Here is a wonderful thing. Everyone should watch it.
Another week(ish), so many ridiculous things to talk about in the news. Let's dive right in, eh?
Not Your Bubbe's Dating Game: The Atlantic reports on the sinister rabbinical rationalization for your grandma's pushiness towards other singles at Friday night services ("But Barbara's son David is such a nice boy!"). Did you know that young impressionable Jews who go on Birthright are 45% more likely to marry another Jew?? Or that all Jewish couples are traditional and hetero?? Oh wait, that's only in the fictitious world this article constructs, not the real world. But anyway, the take-away here is rabbis think Jews should marry Jews. Given that marrying another Jew is literally a pillar of the Jewish religion, this article can officially be deemed about as ground-breaking as a republishing of the Old Testament.
Rape Protection Shorts Raise $40K and Counting: When it comes to the fight against sexual assault, surely it's important to educate men and potential aggressors about their responsibility to, well, not rape people. But until that starts working, how about these indestructible shorts! Honestly, what I find most offensive/saddening about this whole project is the part where they say: "Since a female’s waist measurement is generally less than that of her pelvic area, the waist strap can be locked at a comfortable position and still prevent unwanted removal of the garment." Um, okay, so this is rape protection for skinny people? I think my waist was significantly smaller than my hips like once ever. And I had the stomach flu.
Genderqueer Activist Set On Fire on Oakland Bus: Ok, I seriously can't even begin to process this story but it's too horrible not to spread. Yesterday, SFist reported a mysterious fire-setting incident on an Oakland bus. It seemed like a random attack or maybe even an accident. But today we learn that some asshole intentionally targeted qenderqueer activist and 18-year-old Sasha Fleischman by setting them* on fire while they were asleep on AC Transit. Sasha suffered second- and third-degree burns and will likely be hospitalized for weeks. Tragic and terrifying. Luckily folks showed support by donating $21,000 to their family to offset the hospital bills.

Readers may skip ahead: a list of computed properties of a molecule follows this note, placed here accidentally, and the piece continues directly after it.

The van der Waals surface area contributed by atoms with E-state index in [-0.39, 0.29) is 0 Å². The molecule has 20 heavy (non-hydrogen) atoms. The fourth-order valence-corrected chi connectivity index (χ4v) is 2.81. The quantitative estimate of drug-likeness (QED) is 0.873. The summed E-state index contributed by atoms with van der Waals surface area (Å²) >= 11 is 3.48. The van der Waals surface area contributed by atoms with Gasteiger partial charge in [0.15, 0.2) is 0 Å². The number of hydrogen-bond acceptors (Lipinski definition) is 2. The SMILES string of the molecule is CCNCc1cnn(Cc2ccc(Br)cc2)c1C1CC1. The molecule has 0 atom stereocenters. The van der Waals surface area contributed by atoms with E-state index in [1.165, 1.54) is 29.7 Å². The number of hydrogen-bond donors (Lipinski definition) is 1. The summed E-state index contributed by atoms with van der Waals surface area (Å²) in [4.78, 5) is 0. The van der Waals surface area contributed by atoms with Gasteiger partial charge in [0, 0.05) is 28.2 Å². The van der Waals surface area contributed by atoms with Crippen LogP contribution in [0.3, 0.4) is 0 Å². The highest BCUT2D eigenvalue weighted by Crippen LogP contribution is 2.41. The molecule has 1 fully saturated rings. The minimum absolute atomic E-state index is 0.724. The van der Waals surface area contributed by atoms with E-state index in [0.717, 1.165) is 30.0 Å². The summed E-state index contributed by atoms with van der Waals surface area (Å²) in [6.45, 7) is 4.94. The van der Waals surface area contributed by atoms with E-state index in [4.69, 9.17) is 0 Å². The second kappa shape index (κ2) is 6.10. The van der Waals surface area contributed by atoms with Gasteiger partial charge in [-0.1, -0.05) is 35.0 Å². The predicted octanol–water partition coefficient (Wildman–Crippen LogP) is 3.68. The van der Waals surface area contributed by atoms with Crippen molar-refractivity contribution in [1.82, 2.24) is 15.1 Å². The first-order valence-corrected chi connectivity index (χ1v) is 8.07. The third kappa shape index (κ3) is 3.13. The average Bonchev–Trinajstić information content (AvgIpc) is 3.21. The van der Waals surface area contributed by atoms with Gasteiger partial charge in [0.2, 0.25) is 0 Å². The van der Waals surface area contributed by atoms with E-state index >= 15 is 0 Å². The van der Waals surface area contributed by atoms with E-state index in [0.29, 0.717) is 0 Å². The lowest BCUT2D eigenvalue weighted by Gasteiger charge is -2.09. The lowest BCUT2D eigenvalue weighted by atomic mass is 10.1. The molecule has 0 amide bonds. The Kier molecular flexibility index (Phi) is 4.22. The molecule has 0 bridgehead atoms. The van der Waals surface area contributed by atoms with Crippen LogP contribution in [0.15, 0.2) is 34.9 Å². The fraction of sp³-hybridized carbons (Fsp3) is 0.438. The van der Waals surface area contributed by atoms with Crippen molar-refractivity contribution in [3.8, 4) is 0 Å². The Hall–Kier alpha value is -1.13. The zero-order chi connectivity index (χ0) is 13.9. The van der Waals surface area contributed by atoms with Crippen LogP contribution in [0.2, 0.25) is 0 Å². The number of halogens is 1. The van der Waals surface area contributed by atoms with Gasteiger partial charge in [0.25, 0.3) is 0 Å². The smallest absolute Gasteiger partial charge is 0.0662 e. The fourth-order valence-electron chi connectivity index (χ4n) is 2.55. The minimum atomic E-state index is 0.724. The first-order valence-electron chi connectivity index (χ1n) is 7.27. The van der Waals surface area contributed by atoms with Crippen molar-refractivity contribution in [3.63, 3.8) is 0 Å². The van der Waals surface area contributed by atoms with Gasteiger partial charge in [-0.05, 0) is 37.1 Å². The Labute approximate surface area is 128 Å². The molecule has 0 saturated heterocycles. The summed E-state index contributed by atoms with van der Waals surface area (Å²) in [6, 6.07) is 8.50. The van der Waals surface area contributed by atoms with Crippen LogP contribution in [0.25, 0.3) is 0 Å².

*I apologize on behalf of the dumbass reporters at the various linked publications for their persistent mis-gendering of Sasha. Fuckers.
Brittney Griner is Your New Crush/Best Friend: Okay I swear to god I do not read Elle magazine. But when they do a several-page profile of an out lesbian 6'8'' basketball player with hands bigger than LeBron James' and an affinity for bowties...well, c'mon now. Griner clearly gives zero fucks, hates vegetables, and will not let the WNBA teach her how to put on makeup (because fuck that shit). Hmm...now that I'm re-reading, the last page of this article is full of presumptive faux-femme Elle bullshit so don't read it. If you need to wash away Abraham's relegation of the word 'genderqueer' to 'left-coast academic types' then just look at some pix of Griner and you'll be a-ok.